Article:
large hall, to read over Plato's treatise on the « Now, how a man could fight, and fall with Immortality of the Soul, which is a lecture of his face muffiled up in his garment, is, I think, two long hours; that he should propose to hima little hard to conceive! Besides, Juba, before self to be private there upon that occasion ; that he killed him, knew him to be Sempronius. It he should be angry with his son for intruding was not by his garment that he knew this; it there; then, that he should leave this hall upon was by his face then: his face therefore was the pretence of sleep, give himself the mortal not muffled. Upon seeing this man with his wound in his bedchamber, and then be brought muffled face, Marcia falls a-raving; and, own- back into that hall to expire, purely to show his ing her passion for the supposed defunct, begins good-breeding, and save his friends the trouble to make his funeral oration. Upon which of coming up to his bedchamber; all this apJuba enters listening, I suppose on tip-toe; for pears to me to be improbable, incredible, imI cannot imagine how any one can enter listen- possible." ing in any other posture. I would fain know how it comes to pass, that during all this time Such is the censure of Dennis. There is, as he bad sent nobody, no, not so much as a can- Dryden expresses it, perhaps “ too much horsedle-snuffer, to take away the dead body of Sem- play in his raillery;" but if his jests are coarse, pronius. Well! but let us regard him listen- his arguments are strong. Yet, as we love beting. Having left his apprehension behind him, ter to be pleased than be taught, “ Cato” is read he, at first, applies what Marcia says to Sem- and the critic is neglected. pronius. But finding at last, with much ado, Flushed with consciousness of these detecthat he himself is the happy man, he quits his tions of absurdity in the conduct, he aftereve-dropping, and discovers himself just time wards attacked the sentiments, of Cato; but he enough to prevent his being cuckolded by a dead then amused himself with petty cavils and mi. man, of whom the moment before he had ap- nute objections. peared so jealous; and greedily intercepts the Of Addison's smaller poems, no particular bliss which was fondly designed for one who mention is necessary; they have little that can could not be the better for it. But here I must employ or require a critic. The parallel of the ask a question: how comes Juba to listen here, princes and gods, in his verses to Kneller, is ofwho had not listened before throughout the ten happy, but is too well known to be quoted. play? Or how comes he to be the only person His translations, so far as I have compared of this tragedy who listens, when love and trea-them, want the exactness of a scholar. That son were so often talked in so public a place as he understood his authors cannot be doubted; a ball? I am afraid the Author was driven but his versions will not teach others to underupon all these absurdities only to introduce stand them, being too licentiously paraphrastithis miserable mistake of Marcia, which, after cal. They are, however, for the most part, all, is much below the dignity of tragedy, as smooth and easy; and, what is the first excelany thing is which is the effect or result of lence of a translator, such as may be read with trick.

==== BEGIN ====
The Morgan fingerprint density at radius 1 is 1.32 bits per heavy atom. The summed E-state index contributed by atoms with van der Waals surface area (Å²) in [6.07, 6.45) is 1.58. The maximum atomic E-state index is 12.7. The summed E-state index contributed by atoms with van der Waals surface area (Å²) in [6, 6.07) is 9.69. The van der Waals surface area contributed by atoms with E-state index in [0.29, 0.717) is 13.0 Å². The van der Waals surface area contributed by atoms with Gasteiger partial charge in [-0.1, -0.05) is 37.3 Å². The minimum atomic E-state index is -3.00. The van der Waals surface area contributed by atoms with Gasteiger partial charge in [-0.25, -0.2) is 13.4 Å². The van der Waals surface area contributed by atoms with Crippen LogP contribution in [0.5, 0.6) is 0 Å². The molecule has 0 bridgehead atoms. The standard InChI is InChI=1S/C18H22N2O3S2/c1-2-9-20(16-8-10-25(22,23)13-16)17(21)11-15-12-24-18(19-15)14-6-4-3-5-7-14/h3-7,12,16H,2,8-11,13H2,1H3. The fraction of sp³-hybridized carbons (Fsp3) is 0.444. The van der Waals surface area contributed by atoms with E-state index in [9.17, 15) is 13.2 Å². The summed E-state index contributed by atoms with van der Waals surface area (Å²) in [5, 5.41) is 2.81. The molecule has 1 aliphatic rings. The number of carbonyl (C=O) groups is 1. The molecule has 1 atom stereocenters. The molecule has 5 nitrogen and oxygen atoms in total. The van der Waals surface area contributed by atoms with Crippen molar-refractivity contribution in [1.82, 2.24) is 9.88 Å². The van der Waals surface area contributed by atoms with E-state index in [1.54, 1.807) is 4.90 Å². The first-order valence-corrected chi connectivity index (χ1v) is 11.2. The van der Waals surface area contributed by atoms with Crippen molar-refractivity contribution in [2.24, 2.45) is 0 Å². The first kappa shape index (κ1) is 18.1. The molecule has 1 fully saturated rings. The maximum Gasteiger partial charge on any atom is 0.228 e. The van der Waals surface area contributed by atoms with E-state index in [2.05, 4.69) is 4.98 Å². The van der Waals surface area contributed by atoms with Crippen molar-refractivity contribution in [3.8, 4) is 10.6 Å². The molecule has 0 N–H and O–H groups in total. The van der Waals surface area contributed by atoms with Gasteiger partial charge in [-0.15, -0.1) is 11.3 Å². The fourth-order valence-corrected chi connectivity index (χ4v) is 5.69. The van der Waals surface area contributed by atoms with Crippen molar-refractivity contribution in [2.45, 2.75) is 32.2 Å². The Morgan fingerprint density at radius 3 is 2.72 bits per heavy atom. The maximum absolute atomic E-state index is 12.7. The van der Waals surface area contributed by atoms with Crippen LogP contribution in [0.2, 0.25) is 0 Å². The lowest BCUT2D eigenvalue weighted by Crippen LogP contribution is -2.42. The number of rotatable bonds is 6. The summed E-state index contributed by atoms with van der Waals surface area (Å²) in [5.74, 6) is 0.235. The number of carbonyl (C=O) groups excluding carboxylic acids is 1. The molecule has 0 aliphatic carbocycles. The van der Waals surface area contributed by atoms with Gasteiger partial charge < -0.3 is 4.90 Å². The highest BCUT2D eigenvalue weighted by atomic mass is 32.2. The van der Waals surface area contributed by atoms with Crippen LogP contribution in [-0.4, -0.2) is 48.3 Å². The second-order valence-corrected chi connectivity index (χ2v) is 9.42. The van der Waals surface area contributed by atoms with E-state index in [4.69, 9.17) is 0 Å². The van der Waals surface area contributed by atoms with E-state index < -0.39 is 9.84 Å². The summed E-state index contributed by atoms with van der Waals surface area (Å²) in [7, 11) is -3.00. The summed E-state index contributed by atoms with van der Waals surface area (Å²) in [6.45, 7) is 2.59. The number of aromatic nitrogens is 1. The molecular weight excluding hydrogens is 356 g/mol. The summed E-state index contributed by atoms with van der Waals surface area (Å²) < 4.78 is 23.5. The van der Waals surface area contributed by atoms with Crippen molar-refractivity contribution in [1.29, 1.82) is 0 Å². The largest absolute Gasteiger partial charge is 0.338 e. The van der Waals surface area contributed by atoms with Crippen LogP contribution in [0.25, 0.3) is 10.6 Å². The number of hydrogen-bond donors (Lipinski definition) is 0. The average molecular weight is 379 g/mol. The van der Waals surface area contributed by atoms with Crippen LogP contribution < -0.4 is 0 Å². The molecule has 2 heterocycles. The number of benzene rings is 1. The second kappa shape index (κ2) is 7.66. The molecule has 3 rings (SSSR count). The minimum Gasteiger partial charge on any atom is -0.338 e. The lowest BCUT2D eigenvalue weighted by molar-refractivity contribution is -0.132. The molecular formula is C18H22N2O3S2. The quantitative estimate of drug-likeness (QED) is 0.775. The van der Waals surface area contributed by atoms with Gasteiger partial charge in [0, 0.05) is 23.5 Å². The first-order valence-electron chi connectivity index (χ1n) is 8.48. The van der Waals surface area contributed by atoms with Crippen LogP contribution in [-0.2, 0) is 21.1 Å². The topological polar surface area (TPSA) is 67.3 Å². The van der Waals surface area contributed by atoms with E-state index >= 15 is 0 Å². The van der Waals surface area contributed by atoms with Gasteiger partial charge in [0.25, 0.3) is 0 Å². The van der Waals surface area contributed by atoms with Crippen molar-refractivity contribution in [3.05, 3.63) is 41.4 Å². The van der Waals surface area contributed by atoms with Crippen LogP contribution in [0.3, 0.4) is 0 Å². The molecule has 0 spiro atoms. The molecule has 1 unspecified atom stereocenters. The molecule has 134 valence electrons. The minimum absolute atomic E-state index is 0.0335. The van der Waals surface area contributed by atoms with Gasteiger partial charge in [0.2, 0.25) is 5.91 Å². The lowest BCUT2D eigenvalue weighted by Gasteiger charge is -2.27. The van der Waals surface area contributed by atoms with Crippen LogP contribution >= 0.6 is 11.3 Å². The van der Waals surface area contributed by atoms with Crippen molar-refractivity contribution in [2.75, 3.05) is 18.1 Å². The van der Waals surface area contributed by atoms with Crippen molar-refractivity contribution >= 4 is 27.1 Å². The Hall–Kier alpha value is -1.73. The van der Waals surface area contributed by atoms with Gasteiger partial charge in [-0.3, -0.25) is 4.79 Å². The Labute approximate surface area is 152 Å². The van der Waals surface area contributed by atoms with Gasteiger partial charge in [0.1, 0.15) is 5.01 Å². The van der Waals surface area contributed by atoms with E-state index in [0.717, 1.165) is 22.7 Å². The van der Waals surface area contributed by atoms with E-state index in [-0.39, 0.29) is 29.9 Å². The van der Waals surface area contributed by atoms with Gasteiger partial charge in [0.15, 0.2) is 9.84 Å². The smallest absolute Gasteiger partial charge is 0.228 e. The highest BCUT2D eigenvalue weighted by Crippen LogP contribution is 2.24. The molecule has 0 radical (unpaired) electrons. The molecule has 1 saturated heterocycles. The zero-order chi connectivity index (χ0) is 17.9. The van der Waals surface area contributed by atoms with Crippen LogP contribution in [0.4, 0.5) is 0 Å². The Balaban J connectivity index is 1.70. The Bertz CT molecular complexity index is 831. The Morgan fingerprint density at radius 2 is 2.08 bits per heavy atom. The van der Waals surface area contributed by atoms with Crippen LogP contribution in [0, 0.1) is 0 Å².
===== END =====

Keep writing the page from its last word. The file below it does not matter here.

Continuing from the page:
pleasure by those who do not know the ari. “ But let us come to the scenery of the fifth ginals.
His poetry is polished and pure; the product An instructor like Addison was now wanting, of a mind too judicious to commit faults, but whose remarks, being superficial, might be not sufficiently vigorous to attain excellence. easily understood, and being just, might pre. He has sometimes a striking line, or a shining pare the mind for more attainments. Had he paragraph ; but in the whole he is warm rather presented " Paradise Lost” to the public with than fervid, and shows more dexterity than all the pomp of system and severity of science, strength. He was however one of our earliest the criticism would perhaps have been admired examples of correctness.